Ask a hundred industry people what they think the future holds and you get some interesting answers. Here are a few of your thoughts, from the pessimistic to the cheery.
* Doc slump!!!
* Factual programming will try to compete with reality programming on networks. ‘Presenters’ will be action-heroes presenting stories that are only loosely based on facts. This will be ratings/profit driven for the corporate masters.
* Less buying, less paid per documentary.
* Same old shit or, More shit.
* More small TV markets will disappear.
* More outlets (digital), lower license fees.
* Hard times if the American economy goes down the plug hole.
* More of the same: consumption and recession until we find another country to exploit, the conglomeration of the mind, anti-individualism, xenophobia, global warming.
* More documentaries, fewer outlets.
* Quality of docs, television and movies will continue to decline.
* Stronger separation into quality and quantity – much average
programming needed for growing number of thematic channels, few enormous high-gloss projects with international coproducers and high budgets.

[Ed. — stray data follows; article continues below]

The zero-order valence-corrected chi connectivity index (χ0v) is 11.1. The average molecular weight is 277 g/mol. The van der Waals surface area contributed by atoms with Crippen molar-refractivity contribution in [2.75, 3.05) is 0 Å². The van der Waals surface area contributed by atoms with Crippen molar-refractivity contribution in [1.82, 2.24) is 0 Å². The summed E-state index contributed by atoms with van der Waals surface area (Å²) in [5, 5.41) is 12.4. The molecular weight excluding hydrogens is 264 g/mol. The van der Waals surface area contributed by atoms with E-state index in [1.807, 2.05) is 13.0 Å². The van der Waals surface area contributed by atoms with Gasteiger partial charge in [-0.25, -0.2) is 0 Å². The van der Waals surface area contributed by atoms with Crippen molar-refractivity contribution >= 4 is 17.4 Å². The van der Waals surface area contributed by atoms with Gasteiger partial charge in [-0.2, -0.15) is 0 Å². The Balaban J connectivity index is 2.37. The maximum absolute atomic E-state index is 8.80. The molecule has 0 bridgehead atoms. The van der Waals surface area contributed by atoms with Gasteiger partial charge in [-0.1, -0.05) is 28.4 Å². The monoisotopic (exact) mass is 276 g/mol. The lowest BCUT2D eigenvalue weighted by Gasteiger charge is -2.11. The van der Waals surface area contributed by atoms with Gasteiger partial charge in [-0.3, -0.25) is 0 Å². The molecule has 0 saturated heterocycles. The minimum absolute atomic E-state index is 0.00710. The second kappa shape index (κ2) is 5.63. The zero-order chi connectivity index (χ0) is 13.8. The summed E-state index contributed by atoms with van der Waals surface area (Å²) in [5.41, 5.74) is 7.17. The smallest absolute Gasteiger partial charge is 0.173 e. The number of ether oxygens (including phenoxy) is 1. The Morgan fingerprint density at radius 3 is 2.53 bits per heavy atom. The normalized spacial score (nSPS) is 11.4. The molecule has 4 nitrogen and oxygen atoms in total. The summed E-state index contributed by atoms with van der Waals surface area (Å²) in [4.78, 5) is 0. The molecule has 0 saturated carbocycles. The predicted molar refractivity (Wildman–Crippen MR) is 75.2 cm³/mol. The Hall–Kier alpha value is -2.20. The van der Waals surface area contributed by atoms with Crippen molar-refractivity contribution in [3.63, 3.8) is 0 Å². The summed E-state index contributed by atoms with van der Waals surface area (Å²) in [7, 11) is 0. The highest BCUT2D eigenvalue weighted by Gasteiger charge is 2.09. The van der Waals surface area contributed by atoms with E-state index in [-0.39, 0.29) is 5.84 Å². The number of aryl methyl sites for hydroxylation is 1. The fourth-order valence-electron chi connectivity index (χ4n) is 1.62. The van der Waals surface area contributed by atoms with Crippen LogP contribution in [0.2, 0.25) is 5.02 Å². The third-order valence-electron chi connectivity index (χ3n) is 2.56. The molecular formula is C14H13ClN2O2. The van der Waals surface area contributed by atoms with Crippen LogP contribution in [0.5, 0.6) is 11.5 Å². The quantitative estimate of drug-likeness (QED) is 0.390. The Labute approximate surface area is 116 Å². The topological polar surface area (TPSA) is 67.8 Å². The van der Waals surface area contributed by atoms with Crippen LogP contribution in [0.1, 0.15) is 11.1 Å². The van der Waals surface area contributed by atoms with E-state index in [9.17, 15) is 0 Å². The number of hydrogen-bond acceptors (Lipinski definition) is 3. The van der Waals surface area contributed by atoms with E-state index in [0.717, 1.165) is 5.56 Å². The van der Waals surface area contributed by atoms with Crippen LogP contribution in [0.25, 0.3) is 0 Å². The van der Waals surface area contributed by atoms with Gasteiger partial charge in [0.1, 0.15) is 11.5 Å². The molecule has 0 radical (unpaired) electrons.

* More budget cuts, less emphasis on quality images or high production values.
* We’ll see a lot of patriotic and/or doomsday films.
* For 2002, I see nothing to change for better or worse. 2005 or 2006 is another matter. By then we should be able to circumvent the networks and cable with the internet.
* Big broadcasters getting even greedier.
* Fully dramatized, ‘what if’ scenario documentaries.
* A general economic depression.
* We’ll have to wait until after the war…
* It is going to be tough for non-fiction filmmakers. Good luck.
* There will be new avenues available, though producers, distributors and broadcasters are facing leaner times. But, these things go in cycles.
* Fewer, but multi-discipline, indies.
* Few commissions, more acquisitions, younger producers and directors coming to the fore.
* Smaller cameras, cheaper editing systems, less money for production.
* Some indies go under, industry tidied up a bit, commissioners more committed to their niches.
* Tough, but better than 2001.
* More demand for factual and the return of natural history programs.
* Reality shows dying a horrific death and quality history/factual taking over.
* Asian content will be appreciated much more than ever. Also, there’s the World Cup, so there might be further need for football-related footage.
* Someone will make a groundbreaking webdoc.
* Continued growth.
* Working hard will make it better.
* Programming will change. Not as much special effects. Most watched programming in docs will have to do with educating people about our world situation; personal stories, behind the scenes.
* People don’t want to feel scared and lonely, so whatever programming fills that void will be successful. People will be watching more programming ‘together’.
* Early steps of a new millennium of collective conscience?
* Things have to get better?
* Growth in hard-edged factual will replace reality.
* Improvement by the third quarter.
* I’ll sell my film.
* It will be an awesome year.